Question: I hauled a load of watermelons that was only on the truck for three days. Upon arrival, the receiver said it looked like there were problems and called for a federal inspection, which showed the melons were overripe. I called the truck broker, and he called the shipper. After some arguing, the shipper finally admitted to my truck broker the fault was his. The receiver rejected the load, so the broker asked me "what it would take” for me to deliver somewhere else. What should I ask for?
Answer: If you had to have a claim, you are in a better position than you could be. Some shippers would not have admitted fault. Others would not have offered you any compensation for your extra effort. First, I would get something in writing from the shipper so you can prove he admitted fault if you have to later. Secondly, I would request layover for your downtime while they attempt to place this load, and thirdly, for mileage to get it to the next destination. I also would keep in mind that the federal showed this load to be overripe. It's not getting any fresher sitting on your truck. This load probably has one more shot before it ends up in some farmers hog trough. You need to make it clear that you will take it to one more place, and if there are problems, you want it off your truck. You do not want to be in a position where you haul this product all over creation or are told at some point they are "your melons.”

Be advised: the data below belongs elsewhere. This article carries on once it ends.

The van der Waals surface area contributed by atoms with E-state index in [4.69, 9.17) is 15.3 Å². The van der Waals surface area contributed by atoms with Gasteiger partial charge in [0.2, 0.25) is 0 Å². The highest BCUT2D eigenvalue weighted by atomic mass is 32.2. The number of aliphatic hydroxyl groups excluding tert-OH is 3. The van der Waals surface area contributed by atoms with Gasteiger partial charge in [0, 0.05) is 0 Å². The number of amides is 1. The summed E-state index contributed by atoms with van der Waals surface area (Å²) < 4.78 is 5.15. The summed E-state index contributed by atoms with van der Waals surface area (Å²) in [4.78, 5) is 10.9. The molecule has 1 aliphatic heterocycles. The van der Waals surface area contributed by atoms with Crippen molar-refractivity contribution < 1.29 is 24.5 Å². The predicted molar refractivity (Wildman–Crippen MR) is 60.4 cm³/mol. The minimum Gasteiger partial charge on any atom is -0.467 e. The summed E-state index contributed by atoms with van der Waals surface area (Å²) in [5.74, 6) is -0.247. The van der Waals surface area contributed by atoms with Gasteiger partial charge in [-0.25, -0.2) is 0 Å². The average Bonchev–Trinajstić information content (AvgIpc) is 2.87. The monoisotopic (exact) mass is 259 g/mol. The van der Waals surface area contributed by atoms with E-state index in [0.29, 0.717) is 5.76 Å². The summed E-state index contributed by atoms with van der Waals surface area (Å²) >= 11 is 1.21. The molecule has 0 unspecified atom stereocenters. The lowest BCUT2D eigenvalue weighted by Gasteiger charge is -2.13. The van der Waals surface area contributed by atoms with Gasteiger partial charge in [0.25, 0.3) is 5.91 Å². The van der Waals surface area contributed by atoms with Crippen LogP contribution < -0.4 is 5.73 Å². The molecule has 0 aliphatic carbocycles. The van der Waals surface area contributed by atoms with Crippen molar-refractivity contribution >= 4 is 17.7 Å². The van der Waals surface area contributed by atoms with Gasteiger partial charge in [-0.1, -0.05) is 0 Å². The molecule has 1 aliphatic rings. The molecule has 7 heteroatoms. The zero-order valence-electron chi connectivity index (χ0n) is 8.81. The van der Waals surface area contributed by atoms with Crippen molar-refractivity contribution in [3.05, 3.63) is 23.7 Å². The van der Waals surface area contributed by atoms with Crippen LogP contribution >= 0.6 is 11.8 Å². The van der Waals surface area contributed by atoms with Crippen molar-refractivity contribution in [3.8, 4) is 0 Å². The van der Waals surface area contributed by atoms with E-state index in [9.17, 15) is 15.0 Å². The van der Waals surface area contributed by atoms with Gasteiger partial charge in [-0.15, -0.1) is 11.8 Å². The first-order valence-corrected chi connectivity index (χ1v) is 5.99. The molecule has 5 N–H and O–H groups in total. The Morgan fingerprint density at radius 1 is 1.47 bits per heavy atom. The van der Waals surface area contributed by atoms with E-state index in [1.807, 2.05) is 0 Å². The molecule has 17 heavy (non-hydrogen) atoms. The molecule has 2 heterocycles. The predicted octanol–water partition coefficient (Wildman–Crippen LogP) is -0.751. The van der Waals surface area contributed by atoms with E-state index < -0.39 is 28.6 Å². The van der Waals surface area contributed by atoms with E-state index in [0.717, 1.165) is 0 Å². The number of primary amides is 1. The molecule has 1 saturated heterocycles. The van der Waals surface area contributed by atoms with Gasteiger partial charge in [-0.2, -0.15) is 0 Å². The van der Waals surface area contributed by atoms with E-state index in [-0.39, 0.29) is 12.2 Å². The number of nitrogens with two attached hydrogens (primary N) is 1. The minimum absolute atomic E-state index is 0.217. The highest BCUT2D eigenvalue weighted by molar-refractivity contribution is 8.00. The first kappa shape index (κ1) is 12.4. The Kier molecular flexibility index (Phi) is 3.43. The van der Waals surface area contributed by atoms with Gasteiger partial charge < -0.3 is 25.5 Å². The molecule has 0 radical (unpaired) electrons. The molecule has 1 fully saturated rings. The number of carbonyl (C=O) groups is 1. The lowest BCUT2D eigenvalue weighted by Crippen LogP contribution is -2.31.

Question: I had a load of cantaloupe that was loaded directly out of the field. When we arrived at the receivers, the melons were overripe and pulping at high temperatures. The shipper now says this load was pre-cooled. Both he and the receiver say this is a truck problem. What can I do?
Answer: It might boil down to what you should've done. The problem now, as I see it, is you can't prove those melons weren't pre-cooled. You should have made a notation on the bills that these melons were not pre-cooled and were loaded directly out of the field. If you ran with a temperature monitor/recorder, then that would be your proof you properly refrigerated this product and would point out the problem isn't yours. A reefer is designed to maintain temperature. It will simply not pull out extreme field heat and if you don't run with a recorder, the fault will appear to be yours.
After 23 years in this business, melon season still amazes me. Every mother's son who grows melons is trying to get them to market before the homegrown crop comes in and receivers then don't have to pay freight. Some of the shoddiest recordkeeping I have ever seen comes during melon season. Melons loaded hot, paperwork lost, trucks loaded and rolling while the shipper tries to find a buyer, I could write a book. Don't fall victim to melon season. Make sure you cover all the bases before you get loaded and rolling.
Question: I used to receive your Trucking Update publication and noticed I am no longer getting it. Why did you discontinue it?
Answer: It didn't die. It moved on to another plane. We shifted our focus to our web site, www.redbooktrucking.com. We still publish the broker's directory twice a year, but more complete and accurate credit reports are now available at the site.